Joal Paley and Marvin Laird
by Nancy Rosati
Nancy Rosati: Marvin, why don’t we start with you - you’re conducting Gypsy on Broadway now. I understand you usually work with Bernadette Peters.
Marvin Laird: This is kind of full circle because we started working together in 1961 doing the second national company of Gypsy when she was 13 and I was 21. I was Assistant Conductor and she played one of the Hollywood Blondes. Since then, we’ve done a lot of work in television and theater. I’ve conducted her solo concert act ever since it’s been in existence - over 30 years. We have a nice long history together. She’s a delicious lady as well as a wonderful artist. It’s been a privilege to have that much of a career associated with one person who’s not only extremely gifted, but also extremely generous.
Nancy: You’ve also worked on some classic TV shows.
Marvin: I lived in California for about 20 years after having gone out there to do a show. I got a case of hepatitis and had to stay on in California when the company came back to open on Broadway. It just happened that it was in that golden time of variety television. I’ve worked with every variety artist known to man from Bing Crosby to Bob Hope to Fred Astaire. It was when they were all doing variety TV. Then I started writing underscore music for episodic television like Dynasty, Love Boat and Quincy.
Nancy: Joal, you have said you were "asked" to stop attending the American Academy of Dramatic Arts. Can you tell me a little bit more about that?
Joal Paley: You’ve got it wrong. I was “cordially invited” to stop attending. Basically I found that just by being in New York City on my own, I was learning a lot more than I was learning from several frustrated actors who couldn’t make it as actors themselves, so they had to teach.
Nancy: And you taught yourself how to write?
Joal: Actually, let me start at the beginning. I was born in a trunk in the Princess Theatre in Pocatella, Idaho.
Nancy: I think I’ve heard this story before...
Joal: I wasn’t setting out to write. I just did it to amuse myself. I like making things up and I started writing them down so I didn’t have to remember them and I could look at them again later.
Nancy: How many years have you two worked together?
Marvin: It will be 28 this fall. We enjoy each other’s company. Joal makes me laugh an awful lot. Once in awhile I think I amuse him. It’s been a joy. Certainly there’s a discipline to any kind of collaborative work, but we also have a good time doing it.
Joal: We both work with other people, which serves to make our collaboration feel like coming home.
Nancy: You never get into an argument at work and bring it home?
Marvin: Oh yes!
Joal: When we’re both arguing for the greater cause.... we just call them “creative discussions” and realize that we’re not allowing each other to settle.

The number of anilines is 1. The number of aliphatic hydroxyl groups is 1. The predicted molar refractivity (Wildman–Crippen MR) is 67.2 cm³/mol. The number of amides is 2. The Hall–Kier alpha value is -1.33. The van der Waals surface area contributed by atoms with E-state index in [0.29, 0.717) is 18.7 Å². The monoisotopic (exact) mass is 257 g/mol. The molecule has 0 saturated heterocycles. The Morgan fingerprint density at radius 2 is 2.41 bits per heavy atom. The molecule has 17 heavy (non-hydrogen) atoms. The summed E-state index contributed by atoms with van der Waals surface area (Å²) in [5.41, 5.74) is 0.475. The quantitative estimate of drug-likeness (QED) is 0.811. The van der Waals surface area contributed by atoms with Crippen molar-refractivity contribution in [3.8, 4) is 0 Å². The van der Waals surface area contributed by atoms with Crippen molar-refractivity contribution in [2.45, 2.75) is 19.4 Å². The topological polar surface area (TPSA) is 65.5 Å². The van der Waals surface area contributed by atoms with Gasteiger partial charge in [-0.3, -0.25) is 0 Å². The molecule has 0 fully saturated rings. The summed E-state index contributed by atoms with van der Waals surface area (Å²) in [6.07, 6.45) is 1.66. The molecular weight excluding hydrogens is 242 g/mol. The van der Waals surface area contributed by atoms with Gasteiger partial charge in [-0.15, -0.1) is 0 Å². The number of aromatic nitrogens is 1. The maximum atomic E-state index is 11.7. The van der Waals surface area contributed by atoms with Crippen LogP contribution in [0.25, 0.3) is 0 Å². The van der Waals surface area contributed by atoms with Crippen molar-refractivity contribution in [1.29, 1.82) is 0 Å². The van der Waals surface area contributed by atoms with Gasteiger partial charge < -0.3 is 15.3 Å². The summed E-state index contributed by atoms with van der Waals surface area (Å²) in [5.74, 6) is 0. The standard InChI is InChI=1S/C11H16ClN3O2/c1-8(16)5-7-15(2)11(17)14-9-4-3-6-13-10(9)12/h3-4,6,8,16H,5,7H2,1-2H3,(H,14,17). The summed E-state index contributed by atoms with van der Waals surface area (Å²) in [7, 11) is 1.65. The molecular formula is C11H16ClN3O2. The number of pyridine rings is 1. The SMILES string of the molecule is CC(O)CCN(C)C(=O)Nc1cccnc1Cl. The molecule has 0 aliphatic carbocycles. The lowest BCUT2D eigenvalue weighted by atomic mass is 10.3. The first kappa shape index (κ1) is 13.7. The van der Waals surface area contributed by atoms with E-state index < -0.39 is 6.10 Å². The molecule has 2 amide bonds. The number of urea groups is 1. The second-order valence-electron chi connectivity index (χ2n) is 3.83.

Marvin: Any time a collaboration begins, you first work out the basic kinks of “Do we work together mechanically well enough?” After that, there’s a respect that goes into forging a relationship in the first place. You’re obviously not going to work with someone you don’t respect, either as a human being or from a standpoint of the quality of their talent. When we get into a discussion, we know there’s a reason for each person taking his point of view. It’s not a matter of winning, but of seeing the other person’s idea as more likely to give the show its right perspective.
Joal: If I believe something at one point, and I’m challenged to let it go and come up with something else, I’m confident that I’ll come up with something better. Although it may be an ego issue, ultimately by letting go, I’m fairly confident that it will be better, so I stopped taking it personally. I like to work with people who know more than I do, or with people I trust enough to let them question my work.
Nancy: You’ve been working on Ruthless! a long time. Can you give me some of the background on that?
Joal: It started as a Saturday Night Live-esque skit that I wrote when I was a member of “Les Ballets Trockadero de Monte Carlo.” A group of my friends used to write skits for whoever had a birthday coming up. Rather than buy them a present, since we didn’t have money, we presented a personalized show about them on their birthday. I loved the movie The Bad Seed and the person we were writing for loved it too. I played a television critic reviewing the fictional musical version of The Bad Seed on Broadway called Seedy. It was a two-page review. I read through a script that was typed poorly on looseleaf paper, which is now framed and hanging in Marvin’s bathroom.
When I met Marvin a year after I wrote it - he was the Musical Director and I was one of the dancers in a Shirley MacLaine show - we were hanging out and I read him the review. When actors and performers get together, they tend to play “show and tell” as opposed to talking politics. That’s our nature. He laughed and said it would be funny if it really was a musical. It made perfect sense to me. I continued on with “The Trockadero” and in order to occupy my time while on tour, I started to imagine how it would look as a musical. After six years total of writing it, I “suddenly” had the book and lyrics for a musical version of The Bad Seed. Marvin will tell you the rest.
Marvin: As Joal would write things while he was on tour, he would send me bits and pieces of the book ideas and lyrics. I would send him back tapes of the musical ideas that they suggested to me. When we finally had the chance to sit down in the same place for more than a weekend together, we started a genuine collaboration. You can only collaborate long distance for a certain amount of time. Then you finally have to sit at a piano in the same room. We started in earnest...
Joal: Was that Earnest, Pennsylvania?
Marvin: No, it was Earnest, Maine. We started for a good many years to get the rights from the Maxwell Anderson estate to do this musical version. He was long dead but his widow was still alive. She was having none of it. She did not want to think of her husband’s work as something that would be the material for parody, which of course is what this whole thing was. Although we assured her that we did love the original piece... I think it was a generational thing as well because she was well into her 90s by then. She could not see that there was fodder for something amusing from her husband’s original work.